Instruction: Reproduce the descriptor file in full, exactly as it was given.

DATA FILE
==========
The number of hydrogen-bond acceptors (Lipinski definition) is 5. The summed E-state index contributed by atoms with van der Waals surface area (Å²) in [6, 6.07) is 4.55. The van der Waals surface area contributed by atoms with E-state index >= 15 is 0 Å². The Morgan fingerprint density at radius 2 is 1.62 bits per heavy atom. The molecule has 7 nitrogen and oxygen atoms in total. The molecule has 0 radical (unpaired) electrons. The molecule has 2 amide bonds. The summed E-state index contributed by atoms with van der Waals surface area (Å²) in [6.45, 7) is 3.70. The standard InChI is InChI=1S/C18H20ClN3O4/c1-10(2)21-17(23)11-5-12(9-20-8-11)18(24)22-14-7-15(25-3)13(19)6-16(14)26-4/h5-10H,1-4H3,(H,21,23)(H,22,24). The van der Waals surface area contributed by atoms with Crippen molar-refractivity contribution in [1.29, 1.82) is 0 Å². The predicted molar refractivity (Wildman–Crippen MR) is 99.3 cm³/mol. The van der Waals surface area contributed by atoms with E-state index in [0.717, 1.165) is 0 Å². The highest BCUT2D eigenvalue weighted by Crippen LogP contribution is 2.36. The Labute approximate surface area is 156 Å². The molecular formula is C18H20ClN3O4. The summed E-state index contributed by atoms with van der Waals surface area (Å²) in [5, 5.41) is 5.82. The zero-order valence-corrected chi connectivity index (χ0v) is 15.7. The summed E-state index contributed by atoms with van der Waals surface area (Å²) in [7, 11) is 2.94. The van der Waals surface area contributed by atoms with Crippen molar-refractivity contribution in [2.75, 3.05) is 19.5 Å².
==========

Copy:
The number of hydrogen-bond acceptors (Lipinski definition) is 5. The summed E-state index contributed by atoms with van der Waals surface area (Å²) in [6, 6.07) is 4.55. The van der Waals surface area contributed by atoms with E-state index >= 15 is 0 Å². The Morgan fingerprint density at radius 2 is 1.62 bits per heavy atom. The molecule has 7 nitrogen and oxygen atoms in total. The molecule has 0 radical (unpaired) electrons. The molecule has 2 amide bonds. The summed E-state index contributed by atoms with van der Waals surface area (Å²) in [6.45, 7) is 3.70. The standard InChI is InChI=1S/C18H20ClN3O4/c1-10(2)21-17(23)11-5-12(9-20-8-11)18(24)22-14-7-15(25-3)13(19)6-16(14)26-4/h5-10H,1-4H3,(H,21,23)(H,22,24). The van der Waals surface area contributed by atoms with Crippen molar-refractivity contribution in [1.29, 1.82) is 0 Å². The predicted molar refractivity (Wildman–Crippen MR) is 99.3 cm³/mol. The van der Waals surface area contributed by atoms with E-state index in [0.717, 1.165) is 0 Å². The highest BCUT2D eigenvalue weighted by Crippen LogP contribution is 2.36. The Labute approximate surface area is 156 Å². The molecular formula is C18H20ClN3O4. The summed E-state index contributed by atoms with van der Waals surface area (Å²) in [5, 5.41) is 5.82. The zero-order valence-corrected chi connectivity index (χ0v) is 15.7. The summed E-state index contributed by atoms with van der Waals surface area (Å²) in [7, 11) is 2.94. The van der Waals surface area contributed by atoms with Crippen molar-refractivity contribution in [2.75, 3.05) is 19.5 Å².